A Scheme Encouraging Mobile Nodes to Forward Packets via Multiple Wireless Links Aggregating System Between the Internet and Mobile Ad Hoc Networks

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We have proposed a system that achieves high-speed and high-quality communication between mobile nodes and the Internet by using multiple network interfaces of multiple mobile nodes. In this system, adjacent mobile nodes connect to each other with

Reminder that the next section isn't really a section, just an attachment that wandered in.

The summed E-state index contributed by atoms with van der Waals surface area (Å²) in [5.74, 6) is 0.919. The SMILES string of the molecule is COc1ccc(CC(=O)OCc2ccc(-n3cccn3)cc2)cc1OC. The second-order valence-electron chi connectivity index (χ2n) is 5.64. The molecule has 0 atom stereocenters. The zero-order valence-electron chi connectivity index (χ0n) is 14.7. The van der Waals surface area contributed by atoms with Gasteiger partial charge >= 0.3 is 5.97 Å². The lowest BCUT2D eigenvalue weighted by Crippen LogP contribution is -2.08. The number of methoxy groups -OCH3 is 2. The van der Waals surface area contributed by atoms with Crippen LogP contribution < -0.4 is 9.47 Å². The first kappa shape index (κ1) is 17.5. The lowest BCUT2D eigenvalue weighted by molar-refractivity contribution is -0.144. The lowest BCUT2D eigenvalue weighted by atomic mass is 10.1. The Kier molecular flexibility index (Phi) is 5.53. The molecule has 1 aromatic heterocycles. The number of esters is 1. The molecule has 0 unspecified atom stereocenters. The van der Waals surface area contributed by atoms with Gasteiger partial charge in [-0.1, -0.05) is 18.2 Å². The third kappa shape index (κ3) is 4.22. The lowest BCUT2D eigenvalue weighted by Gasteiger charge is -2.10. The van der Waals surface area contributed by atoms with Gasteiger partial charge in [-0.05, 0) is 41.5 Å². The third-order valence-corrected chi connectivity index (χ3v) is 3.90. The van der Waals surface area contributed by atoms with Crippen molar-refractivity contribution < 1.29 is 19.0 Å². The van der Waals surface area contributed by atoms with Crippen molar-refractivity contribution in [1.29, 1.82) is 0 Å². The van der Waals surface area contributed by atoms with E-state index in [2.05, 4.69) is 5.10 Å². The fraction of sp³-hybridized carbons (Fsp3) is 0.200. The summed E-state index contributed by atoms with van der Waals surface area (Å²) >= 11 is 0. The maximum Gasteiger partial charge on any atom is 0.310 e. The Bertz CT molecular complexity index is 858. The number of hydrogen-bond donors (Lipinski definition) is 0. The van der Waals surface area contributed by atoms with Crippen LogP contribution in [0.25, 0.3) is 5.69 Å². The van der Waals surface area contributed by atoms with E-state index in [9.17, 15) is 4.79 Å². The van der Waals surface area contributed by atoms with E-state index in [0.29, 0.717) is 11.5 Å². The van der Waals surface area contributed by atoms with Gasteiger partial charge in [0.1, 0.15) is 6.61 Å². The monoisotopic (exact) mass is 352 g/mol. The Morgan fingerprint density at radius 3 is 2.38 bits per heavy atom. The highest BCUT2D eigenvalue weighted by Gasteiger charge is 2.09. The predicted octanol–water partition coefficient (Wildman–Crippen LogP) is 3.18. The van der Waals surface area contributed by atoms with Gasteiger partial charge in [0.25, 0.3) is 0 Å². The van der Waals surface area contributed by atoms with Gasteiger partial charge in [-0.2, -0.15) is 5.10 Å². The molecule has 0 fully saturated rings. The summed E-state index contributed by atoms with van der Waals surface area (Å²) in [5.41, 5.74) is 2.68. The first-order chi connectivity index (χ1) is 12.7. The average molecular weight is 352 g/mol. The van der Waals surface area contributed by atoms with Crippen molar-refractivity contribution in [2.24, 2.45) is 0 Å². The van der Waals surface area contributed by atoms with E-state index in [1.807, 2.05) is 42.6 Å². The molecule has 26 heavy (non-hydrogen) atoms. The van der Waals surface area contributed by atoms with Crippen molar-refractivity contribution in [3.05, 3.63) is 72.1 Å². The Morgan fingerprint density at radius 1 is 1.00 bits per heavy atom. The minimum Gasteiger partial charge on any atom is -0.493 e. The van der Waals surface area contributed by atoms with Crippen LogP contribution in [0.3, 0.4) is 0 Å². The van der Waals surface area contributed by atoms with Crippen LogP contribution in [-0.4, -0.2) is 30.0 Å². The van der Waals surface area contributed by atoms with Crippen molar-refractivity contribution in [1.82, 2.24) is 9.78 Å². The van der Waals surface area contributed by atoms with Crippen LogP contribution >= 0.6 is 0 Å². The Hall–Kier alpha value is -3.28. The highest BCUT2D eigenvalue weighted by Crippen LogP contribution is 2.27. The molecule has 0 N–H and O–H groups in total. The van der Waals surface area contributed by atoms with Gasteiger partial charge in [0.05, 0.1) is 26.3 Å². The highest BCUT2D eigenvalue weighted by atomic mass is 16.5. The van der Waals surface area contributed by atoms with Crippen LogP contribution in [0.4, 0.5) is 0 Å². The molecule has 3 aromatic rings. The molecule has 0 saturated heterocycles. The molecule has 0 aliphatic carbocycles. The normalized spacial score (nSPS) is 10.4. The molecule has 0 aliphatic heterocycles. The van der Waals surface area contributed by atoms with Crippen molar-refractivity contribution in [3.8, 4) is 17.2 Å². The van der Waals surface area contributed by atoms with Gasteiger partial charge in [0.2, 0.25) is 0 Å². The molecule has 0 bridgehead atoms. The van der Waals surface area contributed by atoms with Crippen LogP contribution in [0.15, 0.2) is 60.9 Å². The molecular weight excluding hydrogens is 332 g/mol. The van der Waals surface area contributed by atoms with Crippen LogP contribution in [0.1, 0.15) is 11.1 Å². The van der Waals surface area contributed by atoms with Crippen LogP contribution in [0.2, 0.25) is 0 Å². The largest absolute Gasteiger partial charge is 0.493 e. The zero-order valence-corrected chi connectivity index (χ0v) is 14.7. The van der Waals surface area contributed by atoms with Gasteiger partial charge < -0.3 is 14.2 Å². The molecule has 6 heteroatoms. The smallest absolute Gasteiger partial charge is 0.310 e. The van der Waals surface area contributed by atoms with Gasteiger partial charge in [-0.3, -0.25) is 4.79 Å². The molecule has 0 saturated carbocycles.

A scheme encouraging mobile nodes to forward packetsvia multiple wireless links aggregating system betweenthe Internet and mobile ad hoc networks Yosuke Ito 1 , Hiroshi Mineno 2 , and Susumu Ishihara 3 1 Graduate School of Science and Technology, Shizuoka University,3-5-1, Johoku, Hamamatsu, Shizuoka, 432-8561, Japan,Phone/ Fax:+81-53-478-1265, Email: ito@ishilab.net 2 Faculty of Information, Shizuoka University, Email: mineno@cs.inf.shizuoka.ac.jp 3 Faculty of Engineering, Shizuoka University, Email: ishihara@ishilab.net Abstract.  We have proposed a system that achieves high-speed and high-qualitycommunication between mobile nodes and the Internet by using multiple net-work interfaces of multiple mobile nodes. In this system, adjacent mobile nodesconnect to each other with short-range high-speed links and establish temporarynetworks. A mobile node in a temporary network simultaneously uses multiplelinks owned by the nodes in the network when it communicates with nodes out-side the network. In this system, a part of data packets for one node have to berelayed by the other nodes in the temporary network. However, other nodes mightnot relay data packets unless they receive some profit from their contribution. Inthis report, we introduce credits as an incentive to network nodes to relay packets.We propose a method that provides secure credit exchanges between nodes relay-ing packets and a node requesting the relays, and the method provides a trustedthird party that assists those nodes exchanging credits. Keywords.  mobile computing, multiple paths, mobile IP, cooperation, incentiveof forwarding, accounting, fairness, SHAKE, ad hoc network  1 Introduction In wireless communication environment, users demand to connect to the Internet com-fortably at any time and place. In a previous report [1], we proposed SHAKE (a pro-cedure for SHAring multiple paths to create a cluster networK Environment) to enablehigh-speed, reliable communication with multiple network interfaces for a temporalgroup of mobile devices. In SHAKE, mobile devices gathering in particular locationestablish a temporary network (we call this network an  alliance ) by establishing ashort-range high-speed wireless link (e.g., wireless LAN). When a mobile device inan alliance accesses the Internet under a situation where the node has to use a slow link (e.g., 2G, 3G cellular), it uses not only its link to the Internet but also the links betweenthe other mobile devices in that location and the Internet. This improves the data trans-mission speed, reliability and connectivity of the communication between the mobiledevices and the Internet.  Internetlong-range wireless link(2G, 3G, etc.) alliance short-range high-speed link(802.11, etc. )movemoveCNHA ALMNMNMNMN AM AM   Internet PayloadSrc: CNDst: AL Home Addr PayloadSrc: CNDst: AL Home Addr Src: HADst: AL CoAPayloadSrc: CNDst:AL Home Addr Src: HADst: AM CoAPayloadSrc: CNDst: AL Home Addr    CNHA AM ALshort-range high-speed link (b) mechanism CN: Correspondent NodeHA: Home AgentMN: Mobile Node AL: Alliance Leader  AM: Alliance Member  (a) use case Fig.1.  Mobile IP SHAKE In SHAKE, nodes must assist other nodes by using their own external link to relaytraffic. If nodes refuse a relay connection because they have to use their own CPUpower, memory, and battery to relay traffic for other nodes, communicating by usingthe SHAKE will be impossible. To solve this problem, we propose a scheme that usescredits as an incentive to encourage nodes to relay traffic for other nodes.The rest of the paper is organized as follows. In Section 2, we review the SHAKEarchitecture, the issues, and the related work. In Section 3, we present architecture formotivating mobile nodes to perform relays. In Section 4, we discuss robustness andoverhead of the proposed scheme. Section 5 summarizes this paper. 2 SHAKE In this section, we provide an overview of SHAKE. In SHAKE, mobile nodes establishan alliance to enhance communication speed between them and the Internet. A noderelaying data packets for another node in an alliance is described an Alliance Member(AM), and a node requesting the relay of data packets to AMs is described an AllianceLeader (AL). When an AL communicates outside of the alliance, it distributes trafficnot only to its own external link but also to those of the AMs. 2.1 Mobile IP SHAKE Mobile IP SHAKE [1] is an implementation of SHAKE on the IP layer. We assumethe use of Mobile IP SHAKE in this paper. To establish SHAKE on the IP layer, anode that distributes traffic on the path between the correspondent node (CN) of anAL and the alliance including that AL is necessary. If no node distributes packets sentfrom the CN to the destination node (AL), the CN has to know all the addresses of thenodes in the alliance (AM). This is not ideal because it is not functionally practical forordinaryhosts on the Internet to know the addresses of all AMs for a short time session.  Mobile IP SHAKE exploits a feature that assures that the packets from the CN to aMobile Node (MN) always go through the Home Agent (HA) of an MN on the MobileIPv4 mechanism unless route optimization is used, and introduces a traffic-dispersionmechanisms into the HA. For this reason, Mobile IP SHAKE does not require anyspecial mechanism for CNs.Figure1providesanoverviewofMobileIPSHAKE.AnALregistersanAM’scare-of address (CoA) as well as the AL’s own CoA to the HA of the AL in advance. Whenthe HA forwards packets sent from the CN, it encapsulates the packets and distributesthem not only to the AL but also to the AMs. The AMs decapsulate the transmittedpackets and forward them to the AL throughthe links in the alliance. When packets aretransmitted from the inside of an alliance to the external link, the AL encapsulates anddistributes packets to each AM. Then, each AM forwards the packets to the destinationnode or the AL’s HA as in the reverse tunneling technology used in Mobile IPv4.In the followingsection, we describe transmission from a node in an alliance to out-side the cluster as ‘ uplink  ’, and transmission from outside the alliance into the allianceas ‘ downlink  ’. 2.2 Issues in using SHAKE In SHAKE, AMs have to offer CPU resources, battery power, and link bandwidth tothe AL. For this reason, AMs may refuse to relay packets for the AL unless mutualtrust exists between the AL and the AMs or unless some reward is promised. There-fore, we introduce a mechanism for motivating AMs to relay packets for the AL bygranting rewards to the AMs. We deal with this issue in this paper. Adding to this, themanagement of heterogeneous mobile nodes in the alliance and traffic distribution areimportant issues. These issues have been discussed in [2]. 2.3 Related Work The issues of cooperationof mobile nodesforpacket forwardinghavebeen investigatedin ad hoc networks and multi-hop cellular networks. In [5,7], reputation mechanisms for ad hoc networks were proposed. In [10], Eidenbenz et al. proposed game theory ap-proach in ad hoc networks. Golle et al. analyzed the incentives in peer-to-peernetworks[9].OurapproachforourspecialarchitectureSHAKEiscredit-basedmechanism.Credit-basedmechanismisusedinadhocnetworks[3,6,4],andinmulti-hopcellularnetworks [11,8].In[3],ButtyanandHubauxproposedvirtualcurrencycalled nuglets .Thesenderof a packet loads  nuglets  on the packet, and the intermediate nodes acquire some  nu-glets  from that packet by forwarding it. In [6], they proposed an improved mechanism.In [3,6], to ensure the payment of the correct amount of   nuglets  to each node, tamper-proof hardware is used. Our system does not need any tamper-proof hardware at anynode. Zhong et al. proposed a method relying on a central authority that collects re-ceipts from the forwarding nodes [4]. In this method, intermediate nodes send receiptsafter forwarding data messages. Then, the central authority charges the source nodesand rewards the forwarding nodes based on the receipts.  The following are differences between these credit-based methods and our method.First, in [4,11], authors use cryptographic functions based on public key cryptography, whereas our solution is based on symmetric key cryptography requiring less computa-tionload.Secondly,someofabovecredit-basedapproachesdonotsolvea case inwhichthe destination of a packet pays the reward. When SHAKE is used, an AL has to grantAMs the rewards in both cases when the AL is the transmission source and the destina-tion, becausethe AL relies on AMs in bothcases. So we designeda mechanismadaptedto the both cases. Thirdly, these approaches assume only a rational malicious node thatattempts to cheat if the expected benefit of doing so is greater than the expected benefitof acting honestly. In other words, they do not take care of the offenders for pleasure.We suppose that the existence of such offenders is one of serious problems. In additionto the cases that malicious nodes attack the system intentionally, cracked computersmight attack other hosts unintentionally. This leads to collapse the systems and to lossservice provider’s confidence. The fourth difference is that above credit-based methodscan not distinguish unintentionalpacket losses from packet drop of malicious node,andcan not solve contradiction of charging arisen from packet losses. We also address thisproblem. 3 A scheme encouraging mobile nodes to forward packets onSHAKE To encourage Alliance Members (AMs) to relay packets for an Alliance Leader (AL)in SHAKE, we introduce an incentive for AMs. We propose a method of using creditas the incentive. Each AM receives credit in compensation for the relay. Therefore, if an AL wants to send packets via an AM, the AL needs to pay credit for the AM. Theamount of credit is proportional to the size of the packet. We assume that the credit canbe converted into real money or can grant privilege to users in provider services. If anode wants to get more credit, the node can get by paying its debit or buy them usingreal money, or be remunerated by forwarding others’ data traffic.We introduce a trusted third party to maintain users’ credit account, and we callthis party a Credit Server (CS). We assume that the CS and the Home Agent (HA) arecompletely reliable and do not coalesce with other hosts. From a practical standpoint,HAs will be managed by ISP or carrier if Mobile IP is used for mobile phone. Becauseof this, it is considered to be reasonable that the HAs are completely reliable. The CSis the authority for managing credit, and the CS rewards AMs that have forwardedpackets reliably and charges the ALs. The CS charges and rewards for the relay of packets forwarded successfully. We use Forward Reports (FRs) from an AM and a HAfor judging whether packets have been successfully forwarded. Between the HA andthe CS, and between the AM and the CS, the FRs are assumed not to be modified by athird party by using secure session like IPsec.In the following discussion, we deal with the following malicious attacks. –  Forgery of credit:Individual nodes may illegitimately try to increase their own credit.  InternetCNHA ALAMCS CN: Correspondent NodeHA: Home AgentCS: Credit Server  AL: Alliance Leader  AM: Alliance Member  ),,,(  MAC length seq payload   AL HA  K  ),,,(  length seq payload  )(  payload  (1)(2)(3)(FR)(1)(2)(3) Data flowrelay listrelay listControl message flow -  seID seID ,, relay list 30seID15002221500221 AM AL lengthseqrewardcharge (=Forward Report (FR) )  MAC   AM  HA  K   - ),,(  length seq payload  seID ,  MAC   AL HA  K -  ), ,(  length seq seID ,  AL AM30 Fig.2.  Uplink procedure –  Free riding (AL’s refusal to pay to CS):An AL may claim that it did not initiate some communicationdespite being helpedby AMs. The CS has to refuse these kinds of claims. –  AM’s false charge for rewards:An AM may charge credit by sending a false FR to the CS. The CS has to refusesuch kinds of charges. 3.1 Forwarding uplink packetsOverview  Figure 2 illustrates the flow of data packets and control messages for cred-iting procedures in uplink. In Section 2.1, in uplink on Mobile IP SHAKE, we pointedout that both the transitions of passing through HA and of not passing through HAcould be used. However in this paper, we assume that packets from an AL to a CN areforwarded by the HA. The purpose of this is that we intend to enable the HA to confirmthat AMs forward packets with certainty.In uplink, the packets from an AL are delivered to the CN via an AM and an HAexcept packets sent directly from that AL’s own external link. When the HA forwards acertain amount of packets via the AM, it generates a FR and sends it to the CS. We sup-pose that the HA sends the FRs to the CS via TCP for reliable transmission. When theCS receives the FRs from the HA, it judges whether each packet has been successfullyforwarded. After this operation, the CS pays the reward to the AM and charges it to theAL for the successfully forwarded packets. This CS’s payment is supposed to be leviedas ISP or other service charges. When no FR is received from the HA, the CS judgesthat forwarding has failed, and does not charge or reward credit. Protocolin detail  Inthis section,we presentdetails ofthe uplinkprotocol.The packetsfrom an AL to a CN are distributed to a communication path via an AM (AL    AM